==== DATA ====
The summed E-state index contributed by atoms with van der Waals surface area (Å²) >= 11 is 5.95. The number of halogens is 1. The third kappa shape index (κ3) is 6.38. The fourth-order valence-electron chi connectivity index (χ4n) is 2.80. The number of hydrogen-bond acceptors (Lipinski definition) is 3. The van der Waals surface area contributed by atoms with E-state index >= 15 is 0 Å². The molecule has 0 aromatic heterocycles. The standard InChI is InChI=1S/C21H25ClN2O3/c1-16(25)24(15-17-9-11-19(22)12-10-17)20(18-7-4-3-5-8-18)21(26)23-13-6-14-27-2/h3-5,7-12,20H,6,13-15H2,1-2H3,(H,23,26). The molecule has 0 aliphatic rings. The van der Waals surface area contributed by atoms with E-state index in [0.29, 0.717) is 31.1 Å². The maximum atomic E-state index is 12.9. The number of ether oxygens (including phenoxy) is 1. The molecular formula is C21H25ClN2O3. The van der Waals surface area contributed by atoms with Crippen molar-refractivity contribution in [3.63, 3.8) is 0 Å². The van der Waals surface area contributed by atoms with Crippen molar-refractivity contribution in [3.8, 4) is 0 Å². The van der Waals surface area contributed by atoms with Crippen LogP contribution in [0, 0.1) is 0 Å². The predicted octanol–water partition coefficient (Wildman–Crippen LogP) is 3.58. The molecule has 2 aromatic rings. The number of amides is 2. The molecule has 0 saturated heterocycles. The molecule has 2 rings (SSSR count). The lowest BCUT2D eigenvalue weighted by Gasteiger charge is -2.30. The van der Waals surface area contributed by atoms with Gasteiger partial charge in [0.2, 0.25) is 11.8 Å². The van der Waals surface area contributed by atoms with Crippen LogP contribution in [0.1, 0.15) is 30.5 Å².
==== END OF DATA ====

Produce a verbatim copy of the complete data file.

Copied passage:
The summed E-state index contributed by atoms with van der Waals surface area (Å²) >= 11 is 5.95. The number of halogens is 1. The third kappa shape index (κ3) is 6.38. The fourth-order valence-electron chi connectivity index (χ4n) is 2.80. The number of hydrogen-bond acceptors (Lipinski definition) is 3. The van der Waals surface area contributed by atoms with E-state index >= 15 is 0 Å². The molecule has 0 aromatic heterocycles. The standard InChI is InChI=1S/C21H25ClN2O3/c1-16(25)24(15-17-9-11-19(22)12-10-17)20(18-7-4-3-5-8-18)21(26)23-13-6-14-27-2/h3-5,7-12,20H,6,13-15H2,1-2H3,(H,23,26). The molecule has 0 aliphatic rings. The van der Waals surface area contributed by atoms with E-state index in [0.29, 0.717) is 31.1 Å². The maximum atomic E-state index is 12.9. The number of ether oxygens (including phenoxy) is 1. The molecular formula is C21H25ClN2O3. The van der Waals surface area contributed by atoms with Crippen molar-refractivity contribution in [3.63, 3.8) is 0 Å². The van der Waals surface area contributed by atoms with Crippen molar-refractivity contribution in [3.8, 4) is 0 Å². The van der Waals surface area contributed by atoms with Crippen LogP contribution in [0, 0.1) is 0 Å². The predicted octanol–water partition coefficient (Wildman–Crippen LogP) is 3.58. The molecule has 2 aromatic rings. The number of amides is 2. The molecule has 0 saturated heterocycles. The molecule has 2 rings (SSSR count). The lowest BCUT2D eigenvalue weighted by Gasteiger charge is -2.30. The van der Waals surface area contributed by atoms with Gasteiger partial charge in [0.2, 0.25) is 11.8 Å². The van der Waals surface area contributed by atoms with Crippen LogP contribution in [0.1, 0.15) is 30.5 Å².